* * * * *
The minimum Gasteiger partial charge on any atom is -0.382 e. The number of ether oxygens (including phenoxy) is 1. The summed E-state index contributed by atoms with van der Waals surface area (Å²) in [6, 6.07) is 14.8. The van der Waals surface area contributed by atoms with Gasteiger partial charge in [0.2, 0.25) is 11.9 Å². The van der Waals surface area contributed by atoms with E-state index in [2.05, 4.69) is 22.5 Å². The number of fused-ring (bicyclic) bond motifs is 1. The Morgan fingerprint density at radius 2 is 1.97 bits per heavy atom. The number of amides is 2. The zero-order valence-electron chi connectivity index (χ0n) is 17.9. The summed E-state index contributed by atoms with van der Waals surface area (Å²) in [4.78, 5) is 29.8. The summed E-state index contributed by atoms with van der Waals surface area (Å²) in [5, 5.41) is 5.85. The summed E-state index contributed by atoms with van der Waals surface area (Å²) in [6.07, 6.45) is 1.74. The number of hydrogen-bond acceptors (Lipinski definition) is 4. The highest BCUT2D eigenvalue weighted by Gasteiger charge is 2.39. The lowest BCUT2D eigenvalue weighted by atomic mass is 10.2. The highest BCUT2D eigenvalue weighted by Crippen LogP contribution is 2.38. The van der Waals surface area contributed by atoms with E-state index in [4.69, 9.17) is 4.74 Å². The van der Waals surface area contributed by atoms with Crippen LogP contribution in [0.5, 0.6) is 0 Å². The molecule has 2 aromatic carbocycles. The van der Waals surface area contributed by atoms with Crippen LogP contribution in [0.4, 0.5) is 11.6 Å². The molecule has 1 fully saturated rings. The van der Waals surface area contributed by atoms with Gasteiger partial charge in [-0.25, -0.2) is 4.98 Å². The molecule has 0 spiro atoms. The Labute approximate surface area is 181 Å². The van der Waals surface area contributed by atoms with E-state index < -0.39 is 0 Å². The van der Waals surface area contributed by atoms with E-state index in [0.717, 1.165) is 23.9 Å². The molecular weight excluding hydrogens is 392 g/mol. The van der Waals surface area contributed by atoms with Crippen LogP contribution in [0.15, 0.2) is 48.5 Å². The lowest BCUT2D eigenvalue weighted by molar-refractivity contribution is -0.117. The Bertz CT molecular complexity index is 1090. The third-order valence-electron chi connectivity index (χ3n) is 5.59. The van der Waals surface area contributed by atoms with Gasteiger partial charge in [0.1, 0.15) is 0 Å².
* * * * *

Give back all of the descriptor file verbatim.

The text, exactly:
The minimum Gasteiger partial charge on any atom is -0.382 e. The number of ether oxygens (including phenoxy) is 1. The summed E-state index contributed by atoms with van der Waals surface area (Å²) in [6, 6.07) is 14.8. The van der Waals surface area contributed by atoms with Gasteiger partial charge in [0.2, 0.25) is 11.9 Å². The van der Waals surface area contributed by atoms with E-state index in [2.05, 4.69) is 22.5 Å². The number of fused-ring (bicyclic) bond motifs is 1. The Morgan fingerprint density at radius 2 is 1.97 bits per heavy atom. The number of amides is 2. The zero-order valence-electron chi connectivity index (χ0n) is 17.9. The summed E-state index contributed by atoms with van der Waals surface area (Å²) in [4.78, 5) is 29.8. The summed E-state index contributed by atoms with van der Waals surface area (Å²) in [5, 5.41) is 5.85. The summed E-state index contributed by atoms with van der Waals surface area (Å²) in [6.07, 6.45) is 1.74. The number of hydrogen-bond acceptors (Lipinski definition) is 4. The highest BCUT2D eigenvalue weighted by Gasteiger charge is 2.39. The lowest BCUT2D eigenvalue weighted by atomic mass is 10.2. The highest BCUT2D eigenvalue weighted by Crippen LogP contribution is 2.38. The van der Waals surface area contributed by atoms with E-state index in [4.69, 9.17) is 4.74 Å². The van der Waals surface area contributed by atoms with Crippen LogP contribution in [0.5, 0.6) is 0 Å². The molecule has 2 aromatic carbocycles. The van der Waals surface area contributed by atoms with Crippen LogP contribution in [0.4, 0.5) is 11.6 Å². The molecule has 1 fully saturated rings. The van der Waals surface area contributed by atoms with Gasteiger partial charge in [-0.25, -0.2) is 4.98 Å². The molecule has 0 spiro atoms. The Labute approximate surface area is 181 Å². The van der Waals surface area contributed by atoms with E-state index < -0.39 is 0 Å². The van der Waals surface area contributed by atoms with E-state index in [0.717, 1.165) is 23.9 Å². The molecular weight excluding hydrogens is 392 g/mol. The van der Waals surface area contributed by atoms with Crippen LogP contribution in [0.15, 0.2) is 48.5 Å². The lowest BCUT2D eigenvalue weighted by molar-refractivity contribution is -0.117. The Bertz CT molecular complexity index is 1090. The third-order valence-electron chi connectivity index (χ3n) is 5.59. The van der Waals surface area contributed by atoms with Gasteiger partial charge in [0.1, 0.15) is 0 Å².